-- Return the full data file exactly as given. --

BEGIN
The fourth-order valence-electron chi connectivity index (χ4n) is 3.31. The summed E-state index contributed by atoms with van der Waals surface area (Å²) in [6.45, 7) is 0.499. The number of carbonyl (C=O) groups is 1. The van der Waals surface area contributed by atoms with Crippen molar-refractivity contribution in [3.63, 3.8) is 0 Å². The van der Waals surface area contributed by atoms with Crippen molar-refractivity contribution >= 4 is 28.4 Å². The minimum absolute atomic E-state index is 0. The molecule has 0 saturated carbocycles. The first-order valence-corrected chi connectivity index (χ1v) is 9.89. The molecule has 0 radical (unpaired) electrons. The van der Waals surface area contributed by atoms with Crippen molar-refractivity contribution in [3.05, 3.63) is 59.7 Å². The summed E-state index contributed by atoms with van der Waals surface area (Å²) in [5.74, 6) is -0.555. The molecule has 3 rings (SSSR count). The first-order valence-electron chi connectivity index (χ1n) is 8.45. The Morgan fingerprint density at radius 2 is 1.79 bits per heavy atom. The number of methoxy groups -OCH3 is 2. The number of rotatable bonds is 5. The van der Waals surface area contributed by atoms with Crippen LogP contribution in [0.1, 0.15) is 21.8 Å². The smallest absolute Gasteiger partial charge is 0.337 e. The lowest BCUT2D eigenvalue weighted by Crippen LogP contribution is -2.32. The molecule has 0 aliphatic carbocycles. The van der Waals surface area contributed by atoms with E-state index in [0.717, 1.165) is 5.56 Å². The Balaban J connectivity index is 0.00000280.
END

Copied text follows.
The fourth-order valence-electron chi connectivity index (χ4n) is 3.31. The summed E-state index contributed by atoms with van der Waals surface area (Å²) in [6.45, 7) is 0.499. The number of carbonyl (C=O) groups is 1. The van der Waals surface area contributed by atoms with Crippen molar-refractivity contribution in [3.63, 3.8) is 0 Å². The van der Waals surface area contributed by atoms with Crippen molar-refractivity contribution >= 4 is 28.4 Å². The minimum absolute atomic E-state index is 0. The molecule has 0 saturated carbocycles. The first-order valence-corrected chi connectivity index (χ1v) is 9.89. The molecule has 0 radical (unpaired) electrons. The van der Waals surface area contributed by atoms with Crippen molar-refractivity contribution in [3.05, 3.63) is 59.7 Å². The summed E-state index contributed by atoms with van der Waals surface area (Å²) in [5.74, 6) is -0.555. The molecule has 3 rings (SSSR count). The first-order valence-electron chi connectivity index (χ1n) is 8.45. The Morgan fingerprint density at radius 2 is 1.79 bits per heavy atom. The number of methoxy groups -OCH3 is 2. The number of rotatable bonds is 5. The van der Waals surface area contributed by atoms with Crippen LogP contribution in [0.1, 0.15) is 21.8 Å². The smallest absolute Gasteiger partial charge is 0.337 e. The lowest BCUT2D eigenvalue weighted by Crippen LogP contribution is -2.32. The molecule has 0 aliphatic carbocycles. The van der Waals surface area contributed by atoms with E-state index in [0.717, 1.165) is 5.56 Å². The Balaban J connectivity index is 0.00000280.